Bed-Stuy Blog’s newest contributor, Mikhal Weiner, is profiling interesting residents from our community for her column, Bed-Stuy Stories. First up is Gerard Miller, the Financial Literacy Counselor at the branch of Brooklyn Neighborhood Services (BNS) on Gates Avenue and Broadway.
“From my great-grandmother’s house I could walk to the Cross Street market and there were all of these mom-and-pop shops inside. Polish, Italian, Jewish, everyone had their stalls. And there was a playground that me and my cousins used to play at, sliding down the slides and all. Some years ago I was down there and went to the market for a friend’s birthday. And where the shops used to be on the street itself… just bar after bar. Inside the market, there used to be a deli, a bakery, a little coffee shop, now just more bars. Behind the building, the playground was still there, covered up with weeds and fenced off. If there is not a more perfect symbol for the change that is happening…” Miller’s voice trailed off.
Gerard Miller contains multitudes; a deep well of a person whose fields of interest and activity brought up bucket after bucket of water that nourished what was meant to be a short conversation. But there are no short conversations with Miller–once begun, there’s far too much to talk, laugh, and think about. Miller has eyes that actually twinkle, and an encouraging smile that invites both trust and confidence. Which pretty much makes their job a perfect fit.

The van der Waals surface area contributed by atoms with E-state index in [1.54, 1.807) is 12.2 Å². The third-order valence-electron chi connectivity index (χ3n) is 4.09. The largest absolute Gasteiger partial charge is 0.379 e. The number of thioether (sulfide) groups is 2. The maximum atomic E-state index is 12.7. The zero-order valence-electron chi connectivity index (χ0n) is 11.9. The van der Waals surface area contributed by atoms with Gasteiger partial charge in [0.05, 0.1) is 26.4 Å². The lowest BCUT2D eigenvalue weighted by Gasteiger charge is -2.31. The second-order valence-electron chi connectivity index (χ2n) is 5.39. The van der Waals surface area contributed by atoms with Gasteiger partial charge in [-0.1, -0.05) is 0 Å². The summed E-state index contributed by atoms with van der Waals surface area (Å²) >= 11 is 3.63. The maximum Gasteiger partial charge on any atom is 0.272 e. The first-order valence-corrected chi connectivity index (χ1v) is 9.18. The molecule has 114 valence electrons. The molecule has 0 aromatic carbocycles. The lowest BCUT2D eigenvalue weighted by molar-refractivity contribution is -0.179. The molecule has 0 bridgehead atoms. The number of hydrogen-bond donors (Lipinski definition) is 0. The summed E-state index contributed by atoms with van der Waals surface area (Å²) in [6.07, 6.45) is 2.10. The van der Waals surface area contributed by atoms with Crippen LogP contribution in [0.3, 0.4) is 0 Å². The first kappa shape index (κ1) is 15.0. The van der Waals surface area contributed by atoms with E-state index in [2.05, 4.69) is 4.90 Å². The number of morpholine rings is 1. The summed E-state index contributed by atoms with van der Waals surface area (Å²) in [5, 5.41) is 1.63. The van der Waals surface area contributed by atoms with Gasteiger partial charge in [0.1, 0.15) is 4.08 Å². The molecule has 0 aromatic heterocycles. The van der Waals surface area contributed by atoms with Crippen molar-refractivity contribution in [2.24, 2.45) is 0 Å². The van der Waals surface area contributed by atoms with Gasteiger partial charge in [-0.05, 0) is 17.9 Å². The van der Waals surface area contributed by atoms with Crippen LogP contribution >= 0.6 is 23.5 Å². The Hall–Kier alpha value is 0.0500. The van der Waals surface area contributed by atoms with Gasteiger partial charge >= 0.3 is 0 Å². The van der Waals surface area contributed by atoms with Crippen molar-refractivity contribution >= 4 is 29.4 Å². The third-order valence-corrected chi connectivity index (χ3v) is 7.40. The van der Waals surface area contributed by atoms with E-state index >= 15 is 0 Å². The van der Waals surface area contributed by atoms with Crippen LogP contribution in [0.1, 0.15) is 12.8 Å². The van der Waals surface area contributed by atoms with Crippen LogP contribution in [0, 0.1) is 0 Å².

Miller works as a Financial Literacy Counselor at the branch of Brooklyn Neighborhood Services (BNS), located on Gates Avenue (by Broadway). The BNS does it all – there’s even a maintenance class in the basement where residents can learn to fix their own plumbing, install electricity, and put up drywall. Miller, who is fluent in English and French and speaks Spanish, works with a wide array of residents in Bed-Stuy and Bushwick to navigate home ownership, support financial literacy and maintain effective finance management, foreclosure intervention, and home maintenance.
Their role at BNS is diverse, partly because the community has diverse needs, and partly because the staff consists of just six people. “I explain to a lot of our clients now that we have to understand that there is a core difference between a neighborhood and a community. A neighborhood is the physical environment. Bed-Stuy is a neighborhood, a physical location. It’s separate from Bed-Stuy as a community. Because the community is the people. The community is the connections between those people who live in a certain place.”
Originally from Baltimore, Maryland, Miller moved to Brooklyn six years ago with their partner, who works as a 6th and 7th grade special ed teacher in Canarsie. “Interestingly enough, our third choice was New York,” they chuckled, “of course, fate conspires for your third choice to be the way it goes”. Miller says they knew it was a good sign when they walked into their job on the first day and found out that one of the founding board members of the organization was a distant relative, by way of marriage.